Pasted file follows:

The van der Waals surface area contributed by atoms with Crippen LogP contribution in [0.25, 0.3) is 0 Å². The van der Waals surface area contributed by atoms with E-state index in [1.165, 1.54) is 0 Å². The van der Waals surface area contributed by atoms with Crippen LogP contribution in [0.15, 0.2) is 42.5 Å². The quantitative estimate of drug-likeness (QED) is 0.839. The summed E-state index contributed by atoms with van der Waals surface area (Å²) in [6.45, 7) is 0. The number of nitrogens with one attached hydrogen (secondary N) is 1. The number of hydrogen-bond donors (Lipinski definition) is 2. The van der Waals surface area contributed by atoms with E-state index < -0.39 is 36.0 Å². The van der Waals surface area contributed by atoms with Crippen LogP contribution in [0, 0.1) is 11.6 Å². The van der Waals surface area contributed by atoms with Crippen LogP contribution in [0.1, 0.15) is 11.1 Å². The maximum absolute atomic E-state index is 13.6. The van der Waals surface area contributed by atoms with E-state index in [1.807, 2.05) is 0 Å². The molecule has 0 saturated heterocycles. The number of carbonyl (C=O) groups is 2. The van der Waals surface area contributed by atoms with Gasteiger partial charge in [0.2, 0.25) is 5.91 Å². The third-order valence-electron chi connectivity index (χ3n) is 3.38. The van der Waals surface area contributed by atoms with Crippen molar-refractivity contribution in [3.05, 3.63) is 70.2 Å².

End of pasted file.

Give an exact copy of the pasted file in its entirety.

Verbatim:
The van der Waals surface area contributed by atoms with Crippen LogP contribution in [0.25, 0.3) is 0 Å². The van der Waals surface area contributed by atoms with E-state index in [1.165, 1.54) is 0 Å². The van der Waals surface area contributed by atoms with Crippen LogP contribution in [0.15, 0.2) is 42.5 Å². The quantitative estimate of drug-likeness (QED) is 0.839. The summed E-state index contributed by atoms with van der Waals surface area (Å²) in [6.45, 7) is 0. The number of nitrogens with one attached hydrogen (secondary N) is 1. The number of hydrogen-bond donors (Lipinski definition) is 2. The van der Waals surface area contributed by atoms with E-state index < -0.39 is 36.0 Å². The van der Waals surface area contributed by atoms with Crippen LogP contribution in [0, 0.1) is 11.6 Å². The van der Waals surface area contributed by atoms with Crippen LogP contribution in [0.1, 0.15) is 11.1 Å². The maximum absolute atomic E-state index is 13.6. The van der Waals surface area contributed by atoms with E-state index in [1.807, 2.05) is 0 Å². The molecule has 0 saturated heterocycles. The number of carbonyl (C=O) groups is 2. The van der Waals surface area contributed by atoms with Gasteiger partial charge in [0.2, 0.25) is 5.91 Å². The third-order valence-electron chi connectivity index (χ3n) is 3.38. The van der Waals surface area contributed by atoms with Crippen molar-refractivity contribution in [3.05, 3.63) is 70.2 Å².